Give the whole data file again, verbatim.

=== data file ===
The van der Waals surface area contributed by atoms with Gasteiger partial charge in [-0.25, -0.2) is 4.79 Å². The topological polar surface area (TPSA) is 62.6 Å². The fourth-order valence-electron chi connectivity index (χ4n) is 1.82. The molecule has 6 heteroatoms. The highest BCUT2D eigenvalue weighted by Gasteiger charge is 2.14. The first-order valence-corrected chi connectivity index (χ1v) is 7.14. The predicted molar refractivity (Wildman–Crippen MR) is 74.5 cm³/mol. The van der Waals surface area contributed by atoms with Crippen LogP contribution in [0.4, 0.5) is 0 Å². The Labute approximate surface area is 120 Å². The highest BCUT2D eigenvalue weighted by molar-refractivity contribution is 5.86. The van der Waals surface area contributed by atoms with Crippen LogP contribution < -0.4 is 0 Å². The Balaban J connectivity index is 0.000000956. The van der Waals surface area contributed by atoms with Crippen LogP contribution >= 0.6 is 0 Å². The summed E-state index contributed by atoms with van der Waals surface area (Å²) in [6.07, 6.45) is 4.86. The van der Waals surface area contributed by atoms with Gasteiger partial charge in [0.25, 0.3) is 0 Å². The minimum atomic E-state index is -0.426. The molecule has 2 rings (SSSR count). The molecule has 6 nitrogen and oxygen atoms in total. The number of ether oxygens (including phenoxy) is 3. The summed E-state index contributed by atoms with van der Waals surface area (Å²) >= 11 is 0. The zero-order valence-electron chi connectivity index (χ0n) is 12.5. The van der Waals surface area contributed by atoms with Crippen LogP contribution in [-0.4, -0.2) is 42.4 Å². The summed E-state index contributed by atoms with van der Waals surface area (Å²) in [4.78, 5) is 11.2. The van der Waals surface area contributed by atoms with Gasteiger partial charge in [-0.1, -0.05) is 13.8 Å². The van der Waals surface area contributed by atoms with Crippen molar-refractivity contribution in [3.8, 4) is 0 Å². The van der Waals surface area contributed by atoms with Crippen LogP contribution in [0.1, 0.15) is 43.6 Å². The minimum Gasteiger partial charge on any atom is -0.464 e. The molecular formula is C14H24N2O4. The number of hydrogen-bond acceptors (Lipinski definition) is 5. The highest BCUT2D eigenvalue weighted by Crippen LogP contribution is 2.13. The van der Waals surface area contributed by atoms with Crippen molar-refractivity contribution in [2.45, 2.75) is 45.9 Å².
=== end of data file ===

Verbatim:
The van der Waals surface area contributed by atoms with Gasteiger partial charge in [-0.25, -0.2) is 4.79 Å². The topological polar surface area (TPSA) is 62.6 Å². The fourth-order valence-electron chi connectivity index (χ4n) is 1.82. The molecule has 6 heteroatoms. The highest BCUT2D eigenvalue weighted by Gasteiger charge is 2.14. The first-order valence-corrected chi connectivity index (χ1v) is 7.14. The predicted molar refractivity (Wildman–Crippen MR) is 74.5 cm³/mol. The van der Waals surface area contributed by atoms with Crippen LogP contribution in [0.4, 0.5) is 0 Å². The Labute approximate surface area is 120 Å². The highest BCUT2D eigenvalue weighted by molar-refractivity contribution is 5.86. The van der Waals surface area contributed by atoms with Crippen LogP contribution < -0.4 is 0 Å². The Balaban J connectivity index is 0.000000956. The van der Waals surface area contributed by atoms with Crippen LogP contribution >= 0.6 is 0 Å². The summed E-state index contributed by atoms with van der Waals surface area (Å²) in [6.07, 6.45) is 4.86. The van der Waals surface area contributed by atoms with Gasteiger partial charge in [0.25, 0.3) is 0 Å². The minimum atomic E-state index is -0.426. The molecule has 2 rings (SSSR count). The molecule has 6 nitrogen and oxygen atoms in total. The number of ether oxygens (including phenoxy) is 3. The summed E-state index contributed by atoms with van der Waals surface area (Å²) >= 11 is 0. The zero-order valence-electron chi connectivity index (χ0n) is 12.5. The van der Waals surface area contributed by atoms with Crippen LogP contribution in [-0.4, -0.2) is 42.4 Å². The summed E-state index contributed by atoms with van der Waals surface area (Å²) in [4.78, 5) is 11.2. The van der Waals surface area contributed by atoms with Gasteiger partial charge in [-0.1, -0.05) is 13.8 Å². The van der Waals surface area contributed by atoms with Crippen molar-refractivity contribution in [3.8, 4) is 0 Å². The van der Waals surface area contributed by atoms with Crippen LogP contribution in [0.1, 0.15) is 43.6 Å². The minimum Gasteiger partial charge on any atom is -0.464 e. The molecular formula is C14H24N2O4. The number of hydrogen-bond acceptors (Lipinski definition) is 5. The highest BCUT2D eigenvalue weighted by Crippen LogP contribution is 2.13. The van der Waals surface area contributed by atoms with Crippen molar-refractivity contribution in [2.45, 2.75) is 45.9 Å².